Editor’s note: The Focus on Research column highlights different research projects and topics being explored at Penn State. Each column will feature the work of a different researcher from across all disciplines. The following originally appeared on The Conversation.
The average American generates about 1,500 pounds of garbage annually, and then spends lots of tax dollars disposing of it.
Even as recycling has taken off across the country in recent decades, the volume of all this trash has kept growing — albeit at a slower pace.
Since I research how people are using the internet to reuse products, share resources and generally make more sustainable choices, I decided to see whether Craigslist might be helping to at least slow the pace of solid waste growth.
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Founded by Craig Newmark, in 1995 in the San Francisco Bay Area, Craigslist rapidly expanded once internet access became widespread starting 2000. It now operates in 413 U.S. metro regions the U.S. and the website draws more than 400 million visitors every month, mostly in North America.
People in just about all of the nation’s heavily populated areas, including Abilene, Texas, Rockford, Illinois, and Hartford, Connecticut, use Craigslist. But its arrival was staggered.
Specifically, I checked what happened in California, Florida, Minnesota, North Carolina and South Carolina, five states with the best annual county-level solid waste data. Using statistical techniques, I contrasted what happened with solid waste rates in counties in those states after they became Craigslist hubs with what was going on in comparable places where it had not arrived yet.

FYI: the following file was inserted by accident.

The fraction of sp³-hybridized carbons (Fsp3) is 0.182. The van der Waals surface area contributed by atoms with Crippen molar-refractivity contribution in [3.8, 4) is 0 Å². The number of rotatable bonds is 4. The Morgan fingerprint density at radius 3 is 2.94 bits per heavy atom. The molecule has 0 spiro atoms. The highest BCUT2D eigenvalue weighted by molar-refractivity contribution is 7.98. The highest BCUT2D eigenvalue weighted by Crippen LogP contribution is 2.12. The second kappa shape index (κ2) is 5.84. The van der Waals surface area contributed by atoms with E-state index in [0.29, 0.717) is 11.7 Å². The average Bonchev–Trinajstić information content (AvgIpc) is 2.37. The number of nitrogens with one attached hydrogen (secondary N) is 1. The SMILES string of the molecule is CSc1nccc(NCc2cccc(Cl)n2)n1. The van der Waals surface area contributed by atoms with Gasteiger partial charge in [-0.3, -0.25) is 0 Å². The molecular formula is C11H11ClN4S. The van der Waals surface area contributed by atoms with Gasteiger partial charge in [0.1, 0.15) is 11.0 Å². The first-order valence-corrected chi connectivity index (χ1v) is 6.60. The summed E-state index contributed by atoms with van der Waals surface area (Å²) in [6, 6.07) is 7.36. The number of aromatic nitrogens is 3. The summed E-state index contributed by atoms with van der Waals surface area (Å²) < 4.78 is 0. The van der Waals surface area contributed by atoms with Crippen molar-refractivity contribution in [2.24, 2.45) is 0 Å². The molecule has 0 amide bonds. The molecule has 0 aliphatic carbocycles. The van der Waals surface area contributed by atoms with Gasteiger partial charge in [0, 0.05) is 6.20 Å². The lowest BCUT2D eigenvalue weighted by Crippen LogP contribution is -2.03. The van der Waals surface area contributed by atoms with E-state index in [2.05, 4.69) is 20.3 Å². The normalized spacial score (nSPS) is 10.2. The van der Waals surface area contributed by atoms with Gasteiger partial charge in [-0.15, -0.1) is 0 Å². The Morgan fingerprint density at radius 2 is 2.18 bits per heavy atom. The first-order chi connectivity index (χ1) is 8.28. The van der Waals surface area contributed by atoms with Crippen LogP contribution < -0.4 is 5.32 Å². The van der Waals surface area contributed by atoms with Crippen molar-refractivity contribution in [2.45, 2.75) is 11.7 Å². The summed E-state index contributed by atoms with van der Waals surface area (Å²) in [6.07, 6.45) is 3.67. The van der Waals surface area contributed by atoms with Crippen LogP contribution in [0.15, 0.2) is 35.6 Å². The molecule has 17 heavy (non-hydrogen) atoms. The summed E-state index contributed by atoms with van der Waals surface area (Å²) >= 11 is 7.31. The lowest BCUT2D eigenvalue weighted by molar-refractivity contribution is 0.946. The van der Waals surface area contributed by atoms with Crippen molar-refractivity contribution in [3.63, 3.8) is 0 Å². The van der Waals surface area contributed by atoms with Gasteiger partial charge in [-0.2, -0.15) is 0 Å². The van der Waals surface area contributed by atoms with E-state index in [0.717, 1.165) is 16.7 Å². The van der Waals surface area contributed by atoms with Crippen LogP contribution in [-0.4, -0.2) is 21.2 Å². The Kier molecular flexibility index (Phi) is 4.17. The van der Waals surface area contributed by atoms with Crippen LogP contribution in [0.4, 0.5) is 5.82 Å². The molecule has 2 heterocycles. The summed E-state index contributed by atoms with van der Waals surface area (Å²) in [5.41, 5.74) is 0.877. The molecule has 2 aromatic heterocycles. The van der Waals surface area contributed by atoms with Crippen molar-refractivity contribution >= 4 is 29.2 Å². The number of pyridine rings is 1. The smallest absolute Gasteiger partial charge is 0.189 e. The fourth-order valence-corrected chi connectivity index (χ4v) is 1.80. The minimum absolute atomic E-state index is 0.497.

I found that the volume of consumer-generated waste declines by 3 to 5 percent when Craigslist becomes active in an area. I also saw that this effect persisted for at least two or three years once local residents become more apt to reusing furniture, clothing, appliances and other stuff that they bought through Craigslist.
Bigger and better garage sales
Craigslist is among the more successful pillars of what is commonly known as the circular economy. That is, efforts to keep products and materials in use for as long as possible.
Interestingly, it has counterparts that encourage exchanges and reduce waste within industries and in the business world. 2GoodtoWaste and the Materials Marketplace are two of more popular online industrial reuse marketplaces. The extent and variety of these listings can attract enough buyers to create markets for just about anything, from surplus chemicals to salvaged wood.
Craigslist and its business-world equivalents may seem to be nothing more than a gargantuan garage sale with a website. But this model has distinct advantages, as my study showed. The sheer number of listed items and people who list them is massive, boosting the chance that you might find something pretty similar to, if not exactly, what you need.